Robert Hickson

Robert Hickson has evolved from an evolutionist, looking backwards, into a futurist. Many of the skill sets are the same; looking for patterns, making sense of them, and trying to fill in the gaps. He's of the view that in New Zealand we don't do enough forward looking. The views expressed in his blog do not necessarily represent the views of his current employer (if any), or Charles Darwin.

Building the bridges to the future - Ariadne

May 17, 2020

In a previous post I noted that futures thinking usually tries to identify what people think will change and what they think needs to change. As lockdown constraints ease, we are seeing a lot of opinions about both. There is no shortage of shovel ready points of view and aspirations. Aspirations are good, but what we aren’t seeing so much of (at least I haven’t) is more nuanced thinking about how we get from here to there, and how different aspirations and expectations may be negotiated. Many advocating for a low carbon economy envisage a sudden shift. While those arguing for retaining some of the status quo favour a not so hasty change. So, what we end up with is often framed as a dichotomy of choices – “either, or” rather than … Read More

A day at the pandemic races - Ariadne

Apr 27, 2020

A friend came up with a useful analogy the other day. Much of the commentary about getting ready for opening up the lockdown seems like a set of racehorses at the starting gate. Different ideas and special interests in fine fettle, champing at the bit waiting for the gates to open. Meanwhile those thinking longer term are struggling to get the race officials attention and delay the start. Let the horses (and their determined riders) have a breather and a graze first. Some of those nags probably need to be scratched, we need to test some of the others for illicit performance enhancers. A jockey or two may be too enthusiastic with their whip hand. One may also be liable to canter off to tilt at windmills. Some promising younger horses need to … Read More

Thrivable - Ariadne

Apr 20, 2020

In my previous post I set out some simple techniques to help explore the future. Here I give a worked example. Most of the space I have devoted to one scenario, since that probably is the more interesting part for readers. Scenarios don’t predict what will happen. They are a method to help you explore different possible, or plausible, futures – to anticipate non-obvious changes and plan for a range of possibilities. They can also be used to identify a preferred future, and what can be done to achieve it. I’ve included at the end visuals that use some other methods I described in the last post. These are what help you identify important influences and ideas to include in scenarios. The scenario is more art than science, so not … Read More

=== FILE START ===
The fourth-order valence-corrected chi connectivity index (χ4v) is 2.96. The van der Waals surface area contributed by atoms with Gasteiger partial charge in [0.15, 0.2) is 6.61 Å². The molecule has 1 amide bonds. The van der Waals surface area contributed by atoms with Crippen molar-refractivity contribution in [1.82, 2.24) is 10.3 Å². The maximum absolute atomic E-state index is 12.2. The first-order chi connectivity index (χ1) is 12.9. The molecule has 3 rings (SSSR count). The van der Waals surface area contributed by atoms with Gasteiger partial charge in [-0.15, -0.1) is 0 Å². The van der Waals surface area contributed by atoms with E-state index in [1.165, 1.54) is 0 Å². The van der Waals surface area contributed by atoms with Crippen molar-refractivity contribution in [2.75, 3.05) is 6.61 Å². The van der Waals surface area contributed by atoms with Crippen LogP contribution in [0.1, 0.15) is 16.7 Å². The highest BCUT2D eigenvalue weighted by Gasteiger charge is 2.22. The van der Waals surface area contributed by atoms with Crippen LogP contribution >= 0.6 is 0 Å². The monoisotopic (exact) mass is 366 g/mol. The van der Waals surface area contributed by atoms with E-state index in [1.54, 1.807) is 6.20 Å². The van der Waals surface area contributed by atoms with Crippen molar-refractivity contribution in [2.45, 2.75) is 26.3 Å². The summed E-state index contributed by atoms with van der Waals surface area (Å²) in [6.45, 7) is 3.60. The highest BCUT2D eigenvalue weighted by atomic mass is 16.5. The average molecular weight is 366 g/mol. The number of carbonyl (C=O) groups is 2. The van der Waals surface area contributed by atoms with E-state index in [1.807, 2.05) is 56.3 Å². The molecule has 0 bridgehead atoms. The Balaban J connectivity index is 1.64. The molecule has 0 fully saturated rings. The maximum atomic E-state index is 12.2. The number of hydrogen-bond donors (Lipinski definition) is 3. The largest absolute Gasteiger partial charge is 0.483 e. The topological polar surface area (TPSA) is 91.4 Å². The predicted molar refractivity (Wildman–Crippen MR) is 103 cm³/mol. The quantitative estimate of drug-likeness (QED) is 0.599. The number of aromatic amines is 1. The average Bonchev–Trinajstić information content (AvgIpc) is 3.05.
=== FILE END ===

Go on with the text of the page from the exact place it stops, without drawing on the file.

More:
Getting in futures shape  - Ariadne

Apr 03, 2020

“There are decades where nothing happens; and there are weeks where decades happen.” Lenin Don’t we all know that feeling now. Prospect Magazine alerted me to this particularly apt quote. It is a much more evocative quote than Hemingway’s “gradually then suddenly” which is also doing the rounds with discussions of the pandemic. Foresight and futures thinking aren’t necessarily good at spotting when exactly decades will happen in weeks. But as I discussed in my last post, they can help you prepare for and better navigate rapid change when it does happen. In this post I describe some of the simpler techniques that can help you get started looking at post-pandemic worlds.  I’ve based it on my stump presentation “How to think like a futurist.” Think of them as … Read More

After the Pandemic - Ariadne

Mar 26, 2020

It will pass. What happens next? Not immediately, but longer term. There are many opinions, fewer certainties. Will it “change everything!” as many confidently, and contradictorily predict? In this post I look at how foresight can help bound some of the uncertainties so you can more objectively consider the future.   Opinions and uncertainties Some current headlines are hyperbolic. Such as Politico’s “Coronavirus Will Change the World Permanently. Here’s How.”  Followed by a random selection of people pontificating, largely based on books or articles that they have previously published. Many of those ideas seem to have been trotted out following other calamities. “It will bring us together”, “we’ll become more insular”, “we’ll move on from capitalism”, “we’ll trust experts more”, etc, etc, etc. To someone with a single opinion, every crisis is … Read More